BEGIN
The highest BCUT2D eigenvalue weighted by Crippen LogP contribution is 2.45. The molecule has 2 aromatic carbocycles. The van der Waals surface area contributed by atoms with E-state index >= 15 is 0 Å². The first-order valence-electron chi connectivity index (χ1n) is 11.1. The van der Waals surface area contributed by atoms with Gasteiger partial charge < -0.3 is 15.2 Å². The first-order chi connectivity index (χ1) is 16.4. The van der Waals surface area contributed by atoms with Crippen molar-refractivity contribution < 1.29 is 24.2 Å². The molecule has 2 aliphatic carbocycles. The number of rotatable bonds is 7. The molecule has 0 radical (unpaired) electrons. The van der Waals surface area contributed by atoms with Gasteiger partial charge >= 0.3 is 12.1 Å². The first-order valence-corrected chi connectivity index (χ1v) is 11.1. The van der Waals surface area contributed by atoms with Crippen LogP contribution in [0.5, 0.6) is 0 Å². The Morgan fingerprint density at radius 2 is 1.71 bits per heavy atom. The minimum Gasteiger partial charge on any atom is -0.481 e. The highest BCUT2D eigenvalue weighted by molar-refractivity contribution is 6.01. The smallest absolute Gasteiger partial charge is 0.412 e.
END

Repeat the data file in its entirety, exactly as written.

The highest BCUT2D eigenvalue weighted by Crippen LogP contribution is 2.45. The molecule has 2 aromatic carbocycles. The van der Waals surface area contributed by atoms with E-state index >= 15 is 0 Å². The first-order valence-electron chi connectivity index (χ1n) is 11.1. The van der Waals surface area contributed by atoms with Gasteiger partial charge < -0.3 is 15.2 Å². The first-order chi connectivity index (χ1) is 16.4. The van der Waals surface area contributed by atoms with Crippen molar-refractivity contribution < 1.29 is 24.2 Å². The molecule has 2 aliphatic carbocycles. The number of rotatable bonds is 7. The molecule has 0 radical (unpaired) electrons. The van der Waals surface area contributed by atoms with Gasteiger partial charge >= 0.3 is 12.1 Å². The first-order valence-corrected chi connectivity index (χ1v) is 11.1. The van der Waals surface area contributed by atoms with Crippen LogP contribution in [0.5, 0.6) is 0 Å². The Morgan fingerprint density at radius 2 is 1.71 bits per heavy atom. The minimum Gasteiger partial charge on any atom is -0.481 e. The highest BCUT2D eigenvalue weighted by molar-refractivity contribution is 6.01. The smallest absolute Gasteiger partial charge is 0.412 e.